Suzuki Shōsan is one of my favorite zen teachers. I’m very happy I found him, because he speaks to the kind of practice I can relate to — focused, intent, and everyday.
I have an old water-damaged copy (it came to me that way, when I bought it used) of Warrior of Zen, by Arthur Braverman, which has been truly inspirational to me.
Starting on page 27 — because the first 26 pages are dedicated to explaining the context and other book formalities — it starts:
Become a Vengeful Spirit of the Buddha Dharma
One day the Master said: “Nowadays people no longer talk of the daring, immovable force of the Buddha Dharma. Though with regard to gentility, piety, and unselfishness, people have improved, no one has honed this vital energy like a Vengeful Spirit.* Hone your fearless mind and become a Vengeful Spirit of the Buddha Dharma.”
* (In the Notes) Onryō. Spirit of a departed person bent on obtaining vengeance. Shōsan uses this image as an example of the extraordinary energy one should direct toward the goal of conquering the self.
I have an observation. A suggestion, if you will.
Perhaps Shōsan’s reference to the Onryō spirit of obtaining vengeance is a bit more literal – and not just an example.
If we consider our nature to be essentially Buddha nature, which is kept from Enlightenment by the activities of our mind/ego… and if we believe that we are reincarnated lifetime after lifetime, with each set of circumstances dependent upon what our mind/ego did before… and we believe that our mind/ego can prevent our longed-for Awakening… then shouldn’t we well and truly come to our practice with a fiercely vengeful spirit that seeks to strike down that which has prevented our most desired Buddha nature from emerging?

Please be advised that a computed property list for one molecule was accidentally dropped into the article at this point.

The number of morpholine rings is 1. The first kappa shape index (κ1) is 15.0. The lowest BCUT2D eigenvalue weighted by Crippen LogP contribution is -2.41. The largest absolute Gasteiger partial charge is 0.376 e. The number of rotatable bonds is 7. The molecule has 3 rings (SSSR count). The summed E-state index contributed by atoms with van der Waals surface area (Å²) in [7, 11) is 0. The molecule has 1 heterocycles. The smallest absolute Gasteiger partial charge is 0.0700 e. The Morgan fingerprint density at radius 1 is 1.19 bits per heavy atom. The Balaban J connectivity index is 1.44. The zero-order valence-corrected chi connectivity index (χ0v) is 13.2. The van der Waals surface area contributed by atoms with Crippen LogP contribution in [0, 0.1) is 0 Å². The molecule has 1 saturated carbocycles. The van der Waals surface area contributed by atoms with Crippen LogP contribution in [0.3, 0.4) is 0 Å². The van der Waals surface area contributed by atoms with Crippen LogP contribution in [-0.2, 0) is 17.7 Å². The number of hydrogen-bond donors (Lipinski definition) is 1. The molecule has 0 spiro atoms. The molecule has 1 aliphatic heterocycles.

Shouldn’t we treat what holds us back the same as we would treat a thief or a thug? Shouldn’t we muster all our inner reserves and attack what holds us back with every fiber of our being, just as we would a criminal who has broken into our home to violate all that we hold most dear?
If we are truly determined to awaken, and we want nothing more than that, shouldn’t we in fact spare no energy in attacking what has kept us back and deprived us of our rightful path so many times before, with every ounce of ferocious vengeance that we can muster?
Our losses from every prior unfulfilled lifetime must be avenged.
We must have justice.
We must overcome that which has held us back.
If we truly care about Awakening, it is our right, even our duty, to hone our fearless mind, cultivate the daring, immovable force of the Buddha Dharma, and make vengeance on the thief of our Awakening a way of life.